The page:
Scotland Fatal Accident Inquiry overhaul consultation starts

  • 1 August 2013
  • From the section Scotland
Lockerbie bomb crash site
Image caption A Fatal Accident Inquiry was carried out into the Lockerbie bombing in 1990

A Labour MSP has launched a public consultation on a members' bill which aims to radically overhaul Scotland's Fatal Accident Inquiry (FAI) system.

Patricia Ferguson said the current system for investigating sudden and accidental deaths was "not fit for purpose".

She said her bill would "put the families of the deceased at the heart of the process".

The Scottish government has promised to introduce its own legislation.

Ms Ferguson said the current system had left many bereaved families excluded, exasperated and angered.

In particular, she said she wanted relatives to be able to receive information more quickly about how their loved one died.

The inquiry process is often delayed by pending criminal investigation and prosecution.

Ms Ferguson also wants recommendations of sheriffs at the end of inquiries to be legally enforceable to prevent similar tragedies from happening.

Speaking ahead of the launch of the consultation on her Inquiries into Deaths (Scotland) Bill, she said: "Unfortunately I have witnessed first-hand the devastation caused to families following the death of a loved one by the woeful system we have in place to carry out a fatal accident inquiry.

"After suffering the trauma and heartache of losing a family member in sudden or unexplained circumstances it surely should not be too much to ask that the process for investigating this death does not cause further agony and grief.

"As my consultation highlights, there are many families who have had to fight the system - sometimes for many years - just to be granted the right for an FAI to be heard.

"I hope that through this consultation, we will create the foundations for a new system which will address these serious issues and provide a mechanism which allows families to understand what happened, why it happened and feel reassured that provisions are being made to prevent it happening again to someone else."

Brain damage

Ms Ferguson's consultation will run until 22 November.

She used the example of Ronald McAllister, who died in October 2006 after a needle dislodged during dialysis at Glasgow Royal Infirmary resulting in hypoxic brain damage.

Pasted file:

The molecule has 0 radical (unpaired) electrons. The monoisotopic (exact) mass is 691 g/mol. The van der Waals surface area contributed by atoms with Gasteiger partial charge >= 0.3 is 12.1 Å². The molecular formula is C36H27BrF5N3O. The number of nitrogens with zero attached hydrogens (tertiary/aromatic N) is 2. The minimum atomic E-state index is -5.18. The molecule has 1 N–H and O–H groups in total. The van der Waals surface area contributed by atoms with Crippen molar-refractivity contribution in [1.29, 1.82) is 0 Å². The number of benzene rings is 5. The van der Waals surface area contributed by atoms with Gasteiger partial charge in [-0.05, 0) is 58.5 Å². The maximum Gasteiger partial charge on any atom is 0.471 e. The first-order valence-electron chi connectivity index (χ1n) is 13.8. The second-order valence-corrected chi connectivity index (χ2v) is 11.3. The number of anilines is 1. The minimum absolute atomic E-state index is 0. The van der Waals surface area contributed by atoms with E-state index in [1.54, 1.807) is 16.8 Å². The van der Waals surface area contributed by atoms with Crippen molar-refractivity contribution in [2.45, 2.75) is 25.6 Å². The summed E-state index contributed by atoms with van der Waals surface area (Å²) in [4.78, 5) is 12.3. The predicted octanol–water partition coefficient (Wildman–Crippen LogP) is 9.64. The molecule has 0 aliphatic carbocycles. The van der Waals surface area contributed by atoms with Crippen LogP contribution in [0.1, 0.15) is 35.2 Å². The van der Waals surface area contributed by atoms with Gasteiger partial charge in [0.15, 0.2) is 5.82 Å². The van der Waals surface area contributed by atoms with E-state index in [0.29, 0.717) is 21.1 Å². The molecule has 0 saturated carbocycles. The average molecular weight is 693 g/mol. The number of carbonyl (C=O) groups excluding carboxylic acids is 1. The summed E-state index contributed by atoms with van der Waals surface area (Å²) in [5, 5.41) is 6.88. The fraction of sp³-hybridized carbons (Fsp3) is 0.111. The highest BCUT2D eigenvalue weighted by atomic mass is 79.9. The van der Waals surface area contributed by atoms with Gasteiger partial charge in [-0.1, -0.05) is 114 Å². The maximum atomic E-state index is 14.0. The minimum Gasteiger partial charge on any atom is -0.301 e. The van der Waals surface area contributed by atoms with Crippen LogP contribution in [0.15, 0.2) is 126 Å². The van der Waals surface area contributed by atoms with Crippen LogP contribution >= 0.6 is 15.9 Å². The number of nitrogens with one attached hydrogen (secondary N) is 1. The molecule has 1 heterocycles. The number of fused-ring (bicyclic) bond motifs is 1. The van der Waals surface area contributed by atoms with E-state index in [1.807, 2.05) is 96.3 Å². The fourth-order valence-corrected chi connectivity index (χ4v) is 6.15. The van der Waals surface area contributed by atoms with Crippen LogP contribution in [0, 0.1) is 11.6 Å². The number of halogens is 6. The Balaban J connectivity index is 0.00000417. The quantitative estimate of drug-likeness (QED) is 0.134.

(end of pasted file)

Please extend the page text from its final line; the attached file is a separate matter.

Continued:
It took more than six years for the FAI determination to be issued, with his relatives describing the stress it caused as "totally unacceptable".

Patrick McGuire, a partner with Thompsons Solicitors in Glasgow, said he believed Ms Ferguson's bill would provide legislation which was "badly lacking" in Scotland.

He said: "The current system is utterly draconian and serves little purpose other than to rub salt in the wounds of families who have already suffered enormous tragedy.

"Scotland is crying out for a system which would examine fatal accidents in an open and transparent manner; place the families at the heart of the process; and has teeth to actually implement change for the better."

Lockerbie bombing

Ms Ferguson's proposals were also backed by the STUC.

Deputy General Secretary Dave Moxham said: "In our experience inquiries, held in public to examine deaths at work, take an unacceptable amount of time for those who have lost loved ones to establish the circumstances surrounding their deaths.

"A Fatal Accident Inquiry four years after the death is not unusual and while this may deliver answers for bereaved families it also delays the grieving process and often opens wounds that have begun to heal."

The former Lord President, Lord Cullen, reviewed the FAI process four years ago and the Scottish government has said it was committed to implementing his recommendations by the end of this parliamentary session.

Among the major FAI held in Scotland was the one into the Lockerbie bombing by Sheriff Principal John Mowatt QC in October 1990.

At the time, some relatives of the victims said they were disappointed the inquiry was concerned with simply establishing the facts of the bombing, rather than discovering why it happened and who did it.

Investigations unit

The Scottish government said it was committed to bringing forward its own bill to implement the recommendations of Lord Cullen's Review of the Fatal Accident Inquiry Legislation "within the lifetime of this Parliament".

A spokeswoman said: "Some of these recommendations were addressed to the Crown Office and Procurator Fiscal Service and have already been implemented, including the establishment of a Scottish Fatalities Investigation Unit.

"Investigating deaths is a highly sensitive and complex area of work, and it is vital that Procurators Fiscal investigate deaths thoroughly and professionally. The length of time taken to investigate will vary depending on the individual circumstances of each case."

She added: "Lord Cullen did not recommend that sheriffs' recommendations should be legally binding and there would be practical difficulties in doing so. The present system offers flexibility - some recommendations may have wider implications, while others may only be relevant to the circumstances of that case."

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